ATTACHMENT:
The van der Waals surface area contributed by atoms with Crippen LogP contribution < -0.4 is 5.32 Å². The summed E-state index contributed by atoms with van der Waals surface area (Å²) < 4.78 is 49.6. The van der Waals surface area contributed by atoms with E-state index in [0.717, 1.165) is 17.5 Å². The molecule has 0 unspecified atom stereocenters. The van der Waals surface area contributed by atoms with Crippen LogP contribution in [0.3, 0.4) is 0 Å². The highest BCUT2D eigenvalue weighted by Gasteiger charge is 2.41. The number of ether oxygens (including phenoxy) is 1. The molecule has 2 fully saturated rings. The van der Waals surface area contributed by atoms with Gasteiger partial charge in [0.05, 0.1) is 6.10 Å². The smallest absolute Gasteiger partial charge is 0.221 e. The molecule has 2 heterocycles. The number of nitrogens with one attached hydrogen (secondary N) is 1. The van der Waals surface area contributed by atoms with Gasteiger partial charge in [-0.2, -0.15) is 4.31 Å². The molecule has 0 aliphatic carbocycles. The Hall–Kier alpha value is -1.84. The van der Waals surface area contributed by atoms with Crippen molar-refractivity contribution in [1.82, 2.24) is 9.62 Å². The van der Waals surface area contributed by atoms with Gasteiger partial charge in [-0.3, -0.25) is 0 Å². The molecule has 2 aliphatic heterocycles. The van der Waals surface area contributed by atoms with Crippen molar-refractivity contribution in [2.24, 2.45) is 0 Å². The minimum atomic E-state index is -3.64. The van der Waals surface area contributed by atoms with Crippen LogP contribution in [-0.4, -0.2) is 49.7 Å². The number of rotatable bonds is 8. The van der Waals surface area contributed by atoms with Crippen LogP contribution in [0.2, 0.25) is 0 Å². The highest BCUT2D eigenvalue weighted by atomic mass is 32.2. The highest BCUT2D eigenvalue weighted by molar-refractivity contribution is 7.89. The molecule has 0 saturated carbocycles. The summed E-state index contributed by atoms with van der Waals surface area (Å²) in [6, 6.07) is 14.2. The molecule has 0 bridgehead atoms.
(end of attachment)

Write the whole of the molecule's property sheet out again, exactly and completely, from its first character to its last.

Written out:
The van der Waals surface area contributed by atoms with Crippen LogP contribution < -0.4 is 5.32 Å². The summed E-state index contributed by atoms with van der Waals surface area (Å²) < 4.78 is 49.6. The van der Waals surface area contributed by atoms with E-state index in [0.717, 1.165) is 17.5 Å². The molecule has 0 unspecified atom stereocenters. The van der Waals surface area contributed by atoms with Crippen LogP contribution in [0.3, 0.4) is 0 Å². The highest BCUT2D eigenvalue weighted by Gasteiger charge is 2.41. The number of ether oxygens (including phenoxy) is 1. The molecule has 2 fully saturated rings. The van der Waals surface area contributed by atoms with Gasteiger partial charge in [0.05, 0.1) is 6.10 Å². The smallest absolute Gasteiger partial charge is 0.221 e. The molecule has 2 heterocycles. The number of nitrogens with one attached hydrogen (secondary N) is 1. The van der Waals surface area contributed by atoms with Gasteiger partial charge in [-0.2, -0.15) is 4.31 Å². The molecule has 0 aliphatic carbocycles. The Hall–Kier alpha value is -1.84. The van der Waals surface area contributed by atoms with Crippen molar-refractivity contribution in [1.82, 2.24) is 9.62 Å². The van der Waals surface area contributed by atoms with Gasteiger partial charge in [-0.3, -0.25) is 0 Å². The molecule has 2 aliphatic heterocycles. The van der Waals surface area contributed by atoms with Crippen molar-refractivity contribution in [2.24, 2.45) is 0 Å². The minimum atomic E-state index is -3.64. The van der Waals surface area contributed by atoms with Crippen LogP contribution in [-0.4, -0.2) is 49.7 Å². The number of rotatable bonds is 8. The van der Waals surface area contributed by atoms with Crippen LogP contribution in [0.2, 0.25) is 0 Å². The highest BCUT2D eigenvalue weighted by atomic mass is 32.2. The highest BCUT2D eigenvalue weighted by molar-refractivity contribution is 7.89. The molecule has 0 saturated carbocycles. The summed E-state index contributed by atoms with van der Waals surface area (Å²) in [6, 6.07) is 14.2. The molecule has 0 bridgehead atoms.